4) Now develop a plan for genuinely re-building trust with both the accuser and with the observer.  If not, you will easily be accused again and again.  Your long-term integrity and trustworthiness are at stake.  Include your trustworthy advisers in the loop.

5)  If you are innocent, say it clearly and with detail.  But know you may not be able to just say you are innocent.  You may have to show why and how.  Saying without showing, especially in the public eye, will always leave room for suspicion.  If you are innocent, proving you are innocent is usually not that difficult (though not always).  Cooperating with an independent investigation with nothing to hide will usually clear your name quickly.  If accused, whenever possible, go the extra mile to verify your innocence.  Nip it in the bud!


The Accuser:

1) Don't accuse unless you have proof, including if at all possible, at least one other witness.  Make sure that your accusation is founded on facts and is worthy of exposure.   If you are the authority in the relationship and you convict without proof, then you become the distrusted, mean-spirited bully.  You're the one who now has to rebuild trust.  

2) First, go to the accused and try to gracefully work it out personally between you and them in an effort to maintain dignity for all involved.  If you are not satisfied, take someone with you; if needed, the authority figure over the accused.  Be discrete, again attempting to stay private.  If you are not satisfied with how that worked out, then other measures may be necessary, especially if it impacts third party victims.  You may need to bring charges and/or lawyers to help bring resolve, depending on the issue at hand.  But that should be a last resort measure.  

3) Check your motives.  Political or financial gain, or just plain jealousy and pride are not good motives for accusing someone of wrongdoing.  First of all, you will also be in the wrong.  Secondly, those motives will come back to bite.  If your motives are right, proceed with caution.  If you are personally wronged, forgive before you accuse or confront.  Getting your motive right and resolving your personal bitterness first is the proper way to confront and judge.   It also leads to a clear head and heart, availing deeper wisdom and avoiding unnecessary future emotional burden.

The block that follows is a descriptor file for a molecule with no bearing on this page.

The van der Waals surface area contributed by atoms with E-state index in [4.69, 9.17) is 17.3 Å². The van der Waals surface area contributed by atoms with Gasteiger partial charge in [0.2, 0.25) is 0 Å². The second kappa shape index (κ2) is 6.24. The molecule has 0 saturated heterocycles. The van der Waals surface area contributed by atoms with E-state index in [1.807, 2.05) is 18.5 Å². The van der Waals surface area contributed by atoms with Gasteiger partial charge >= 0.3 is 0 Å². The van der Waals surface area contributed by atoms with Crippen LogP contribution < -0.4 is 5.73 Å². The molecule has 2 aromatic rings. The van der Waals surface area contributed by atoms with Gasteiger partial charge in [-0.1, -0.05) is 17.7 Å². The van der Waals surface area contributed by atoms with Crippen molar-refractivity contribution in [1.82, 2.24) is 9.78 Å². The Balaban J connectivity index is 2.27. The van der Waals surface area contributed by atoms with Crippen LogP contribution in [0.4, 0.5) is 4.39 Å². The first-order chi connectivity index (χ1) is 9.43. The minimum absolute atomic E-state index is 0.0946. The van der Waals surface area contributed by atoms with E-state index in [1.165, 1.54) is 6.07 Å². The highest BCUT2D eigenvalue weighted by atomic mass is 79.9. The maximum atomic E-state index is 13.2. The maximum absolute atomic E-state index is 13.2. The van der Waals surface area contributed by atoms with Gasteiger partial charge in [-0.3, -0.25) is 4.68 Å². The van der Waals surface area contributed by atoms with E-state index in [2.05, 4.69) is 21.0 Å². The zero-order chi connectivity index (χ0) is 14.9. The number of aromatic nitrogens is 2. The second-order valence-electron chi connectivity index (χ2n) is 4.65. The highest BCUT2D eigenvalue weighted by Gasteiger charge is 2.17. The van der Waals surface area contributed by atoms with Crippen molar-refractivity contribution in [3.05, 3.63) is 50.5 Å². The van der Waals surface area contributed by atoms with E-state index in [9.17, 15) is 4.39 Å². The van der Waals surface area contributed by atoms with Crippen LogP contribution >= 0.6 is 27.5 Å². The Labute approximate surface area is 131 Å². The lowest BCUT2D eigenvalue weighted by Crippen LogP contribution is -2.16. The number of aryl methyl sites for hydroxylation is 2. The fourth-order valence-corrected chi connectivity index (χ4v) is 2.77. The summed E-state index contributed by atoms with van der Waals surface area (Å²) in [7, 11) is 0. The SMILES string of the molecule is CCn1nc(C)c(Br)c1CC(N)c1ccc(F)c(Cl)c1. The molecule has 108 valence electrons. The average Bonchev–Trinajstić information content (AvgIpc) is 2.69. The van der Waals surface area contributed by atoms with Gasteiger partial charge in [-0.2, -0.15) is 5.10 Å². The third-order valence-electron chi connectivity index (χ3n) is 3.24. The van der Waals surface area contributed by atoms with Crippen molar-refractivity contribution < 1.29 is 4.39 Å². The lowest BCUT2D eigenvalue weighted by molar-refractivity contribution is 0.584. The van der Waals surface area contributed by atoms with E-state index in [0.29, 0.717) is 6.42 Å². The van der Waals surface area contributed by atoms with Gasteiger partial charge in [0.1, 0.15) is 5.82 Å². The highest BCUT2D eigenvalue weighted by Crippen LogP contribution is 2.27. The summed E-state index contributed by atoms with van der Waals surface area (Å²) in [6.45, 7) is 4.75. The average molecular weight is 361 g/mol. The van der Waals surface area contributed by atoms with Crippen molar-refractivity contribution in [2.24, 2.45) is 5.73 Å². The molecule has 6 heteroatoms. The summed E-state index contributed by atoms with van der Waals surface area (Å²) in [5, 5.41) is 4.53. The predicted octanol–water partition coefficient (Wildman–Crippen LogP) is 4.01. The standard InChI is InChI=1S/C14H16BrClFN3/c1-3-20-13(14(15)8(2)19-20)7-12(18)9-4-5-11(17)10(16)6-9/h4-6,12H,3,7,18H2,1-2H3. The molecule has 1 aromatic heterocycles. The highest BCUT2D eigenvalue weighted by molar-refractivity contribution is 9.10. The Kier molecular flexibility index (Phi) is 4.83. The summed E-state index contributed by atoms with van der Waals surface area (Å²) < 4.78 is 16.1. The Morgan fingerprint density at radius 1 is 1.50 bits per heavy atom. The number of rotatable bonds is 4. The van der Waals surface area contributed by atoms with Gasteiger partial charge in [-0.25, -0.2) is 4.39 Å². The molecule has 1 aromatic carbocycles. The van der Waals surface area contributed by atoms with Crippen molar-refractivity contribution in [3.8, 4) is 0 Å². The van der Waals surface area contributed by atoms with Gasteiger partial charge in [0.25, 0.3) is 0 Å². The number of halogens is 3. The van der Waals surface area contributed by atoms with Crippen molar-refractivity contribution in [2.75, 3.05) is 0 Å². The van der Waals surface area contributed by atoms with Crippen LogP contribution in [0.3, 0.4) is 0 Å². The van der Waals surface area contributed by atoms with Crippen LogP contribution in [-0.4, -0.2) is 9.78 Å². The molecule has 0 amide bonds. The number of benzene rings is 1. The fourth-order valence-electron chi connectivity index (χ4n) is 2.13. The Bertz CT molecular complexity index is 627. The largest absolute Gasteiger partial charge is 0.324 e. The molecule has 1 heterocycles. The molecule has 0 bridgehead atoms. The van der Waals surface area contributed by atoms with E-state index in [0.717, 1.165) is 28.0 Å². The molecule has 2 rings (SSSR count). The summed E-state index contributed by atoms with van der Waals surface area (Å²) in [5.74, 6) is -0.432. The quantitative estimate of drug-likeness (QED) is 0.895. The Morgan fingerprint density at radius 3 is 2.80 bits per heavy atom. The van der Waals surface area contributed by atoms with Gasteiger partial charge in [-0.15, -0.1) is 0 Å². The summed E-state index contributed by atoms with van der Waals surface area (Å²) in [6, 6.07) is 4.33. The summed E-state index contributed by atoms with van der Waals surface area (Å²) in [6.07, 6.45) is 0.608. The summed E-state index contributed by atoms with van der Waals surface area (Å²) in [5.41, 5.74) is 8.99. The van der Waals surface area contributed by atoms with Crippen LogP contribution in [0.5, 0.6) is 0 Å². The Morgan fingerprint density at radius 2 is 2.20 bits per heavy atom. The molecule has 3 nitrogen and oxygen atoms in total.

The Observer:

1) Unless you are impacted by it, stay out of it, shut up, and pray!  Your knowledge of the truth is limited.  You don't need the burden of wasted mental garbage.  Find something more redemptive to think and talk about.

2) Don't believe everything you hear or read, especially in the current media culture where everything is treated as the truth just because someone said it was true, even if it's not true.  The damage is now done and difficult to retract.  You do not want to be guilty by association with those helping to promote things that are not accurate.  

3) Avoid involvement with other parties who are at odds with each another.  There is a proverb about grabbing the ears of a dog...  something about getting bit.  :)
 

Everyone involved:

1) Overall, think before you act!  What may be a simple overreaction at first could end up drawing you into weeks, months, and even years of frustration, heartache, and misery.  

2)  Remember that love covers a multitude of sins.  Seeking to help someone gracefully overcome an issue and be restored can save a soul and win a lifetime friend.  

3) Lastly, God is watching.  You might need the favor of His mercy and grace some day.  I wouldn't give Him reason to hesitate.


And just to clarify my loyalties...

GO BILLS!!!